- The 10 Count
- The Hi Opt 1 Count
- The KO Count
- The Omega 2 Count
- The Red Seven Count
- The Revere Advanced Point Count
- The Unbalanced Zen Count
- The Uston Advanced Count
- The Zen Count
- The Wong Halves Count

Each card has a value to a blackjack counter, and that value is called “the effect of removal”, or “EOR”. The EOR for the aces and fives have the largest effect on a player’s chances. If you remove all the aces from the deck, then a natural 21 is impossible, which subtracts considerably from the player’s chances of getting ahead. On the other hand, if you remove all of the fives from a deck, the EOR is so great that it would make almost any blackjack game a positive expectation game for the player.

The simplest card counting system is called an “Ace-Five Count”, and you simply add 1 to the count every time a five is dealt and subtract 1 from the count every time an ace is dealt. The higher the count is, the more you bet. If you have a wide enough betting range, say anywhere from 1 unit to 10 units, this is a remarkably easy and effective system. Most people are looking for more of an edge than this simple count offers, though, and they use slightly more complicated systems. (Something to notice about this system is that there are just as many +1 cards in the deck as there are -1 cards in the deck—this is called a “balanced” counting system, as a result. Not all systems are balanced.)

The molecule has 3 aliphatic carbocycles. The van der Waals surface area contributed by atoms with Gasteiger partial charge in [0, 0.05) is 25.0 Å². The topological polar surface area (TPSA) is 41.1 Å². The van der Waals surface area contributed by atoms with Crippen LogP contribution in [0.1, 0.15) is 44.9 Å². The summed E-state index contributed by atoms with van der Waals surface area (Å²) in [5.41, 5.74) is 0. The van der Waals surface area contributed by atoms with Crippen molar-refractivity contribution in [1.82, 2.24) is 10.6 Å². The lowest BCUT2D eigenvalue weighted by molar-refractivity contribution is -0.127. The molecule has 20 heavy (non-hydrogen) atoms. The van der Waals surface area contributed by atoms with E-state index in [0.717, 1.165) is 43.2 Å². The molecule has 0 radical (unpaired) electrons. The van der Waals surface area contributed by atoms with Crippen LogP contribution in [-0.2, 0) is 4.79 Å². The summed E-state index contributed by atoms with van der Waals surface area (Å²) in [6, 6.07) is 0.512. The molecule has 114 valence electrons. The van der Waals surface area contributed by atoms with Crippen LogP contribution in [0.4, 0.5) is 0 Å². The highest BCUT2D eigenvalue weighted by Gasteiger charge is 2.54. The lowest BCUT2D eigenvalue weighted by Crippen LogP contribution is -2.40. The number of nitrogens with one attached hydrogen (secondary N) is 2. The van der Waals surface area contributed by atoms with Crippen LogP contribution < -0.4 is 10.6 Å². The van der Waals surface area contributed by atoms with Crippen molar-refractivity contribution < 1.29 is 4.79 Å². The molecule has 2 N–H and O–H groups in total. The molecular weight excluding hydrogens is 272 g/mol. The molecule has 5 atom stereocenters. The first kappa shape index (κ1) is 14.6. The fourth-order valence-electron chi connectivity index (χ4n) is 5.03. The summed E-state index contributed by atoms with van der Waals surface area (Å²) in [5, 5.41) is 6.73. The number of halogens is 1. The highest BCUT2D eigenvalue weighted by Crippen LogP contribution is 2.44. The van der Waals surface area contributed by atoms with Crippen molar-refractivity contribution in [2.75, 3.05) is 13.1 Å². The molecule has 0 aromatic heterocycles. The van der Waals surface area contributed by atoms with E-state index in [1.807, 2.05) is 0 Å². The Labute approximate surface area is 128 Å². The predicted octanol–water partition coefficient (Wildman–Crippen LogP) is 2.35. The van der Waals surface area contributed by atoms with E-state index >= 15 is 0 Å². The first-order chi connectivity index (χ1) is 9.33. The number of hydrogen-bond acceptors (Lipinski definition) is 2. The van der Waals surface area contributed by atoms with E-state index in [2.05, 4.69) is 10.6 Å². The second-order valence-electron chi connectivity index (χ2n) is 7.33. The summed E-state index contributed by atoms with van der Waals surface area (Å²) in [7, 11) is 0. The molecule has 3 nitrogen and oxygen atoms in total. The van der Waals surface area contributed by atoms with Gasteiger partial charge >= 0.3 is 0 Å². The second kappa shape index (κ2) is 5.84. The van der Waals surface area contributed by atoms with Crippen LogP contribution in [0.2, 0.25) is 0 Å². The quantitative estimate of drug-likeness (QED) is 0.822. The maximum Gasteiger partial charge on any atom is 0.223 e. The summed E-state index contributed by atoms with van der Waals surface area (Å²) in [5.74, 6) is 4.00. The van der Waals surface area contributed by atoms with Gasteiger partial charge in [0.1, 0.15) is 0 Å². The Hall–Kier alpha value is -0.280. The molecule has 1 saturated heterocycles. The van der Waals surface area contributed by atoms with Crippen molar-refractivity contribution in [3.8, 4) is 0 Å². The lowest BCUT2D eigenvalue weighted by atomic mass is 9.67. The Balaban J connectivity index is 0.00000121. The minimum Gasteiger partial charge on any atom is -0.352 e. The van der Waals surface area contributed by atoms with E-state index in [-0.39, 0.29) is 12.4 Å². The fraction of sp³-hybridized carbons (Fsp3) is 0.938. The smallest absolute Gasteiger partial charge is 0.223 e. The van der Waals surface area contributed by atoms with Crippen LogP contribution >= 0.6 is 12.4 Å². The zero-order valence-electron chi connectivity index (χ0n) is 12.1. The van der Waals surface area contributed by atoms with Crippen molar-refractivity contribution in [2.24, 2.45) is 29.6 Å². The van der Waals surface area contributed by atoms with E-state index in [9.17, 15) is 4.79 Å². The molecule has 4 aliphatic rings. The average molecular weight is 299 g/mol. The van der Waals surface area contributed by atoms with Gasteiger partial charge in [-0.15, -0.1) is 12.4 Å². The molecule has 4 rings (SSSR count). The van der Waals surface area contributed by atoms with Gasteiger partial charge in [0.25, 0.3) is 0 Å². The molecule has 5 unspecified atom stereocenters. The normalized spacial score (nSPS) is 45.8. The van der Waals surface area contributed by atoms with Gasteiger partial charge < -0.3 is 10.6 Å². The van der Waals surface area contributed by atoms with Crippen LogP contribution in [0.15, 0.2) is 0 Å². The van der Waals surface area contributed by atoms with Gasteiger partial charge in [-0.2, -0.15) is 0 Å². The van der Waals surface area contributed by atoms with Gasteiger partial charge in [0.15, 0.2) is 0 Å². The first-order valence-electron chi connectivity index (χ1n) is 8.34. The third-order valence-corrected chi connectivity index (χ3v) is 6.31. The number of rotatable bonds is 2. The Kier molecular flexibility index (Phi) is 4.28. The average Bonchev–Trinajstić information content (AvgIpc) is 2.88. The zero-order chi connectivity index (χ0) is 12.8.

All card counting systems estimate multiple factors related to their effectiveness. The first of these is called “betting correlation”, and it’s probably the most important one. This number determines how well the count estimates the player’s edge—this is important for making decisions about betting amounts. The second of these is called “playing efficiency”, and this estimates how well the count takes into account changes to basic strategy. This factor isn’t as important as it may seem, but players who want to squeeze every percentage point of value out of their blackjack card counting system pay attention to it. The third and possibly least important factor is the “insurance correlation”, which is an estimate of how well the system predicts whether or not insurance is a good bet.

We already discussed balanced systems versus unbalanced systems, but just to reiterate, a balanced system is one in which the count evens out to 0 when you count through the entire deck. For example, the Hi-Lo system, which is quite popular, is a balanced system that counts aces and tens as -1 and counts any card ranked 2 through 6 as +1. There are 20 cards in each category, positive or negative, and when you finish counting through a deck, you’ll have a total running count of 0. In an unbalanced system, this isn’t true.

The Hi-Lo system is also an example of a single level system, because the cards are all valued at either +1 or -1. A higher level system might give different values to different cards. For example, if a system counts aces as -2 and fives as +2, and then counts tens as -1 and 2s, 4s, and 6s as +1, then the system would be a multi level technique.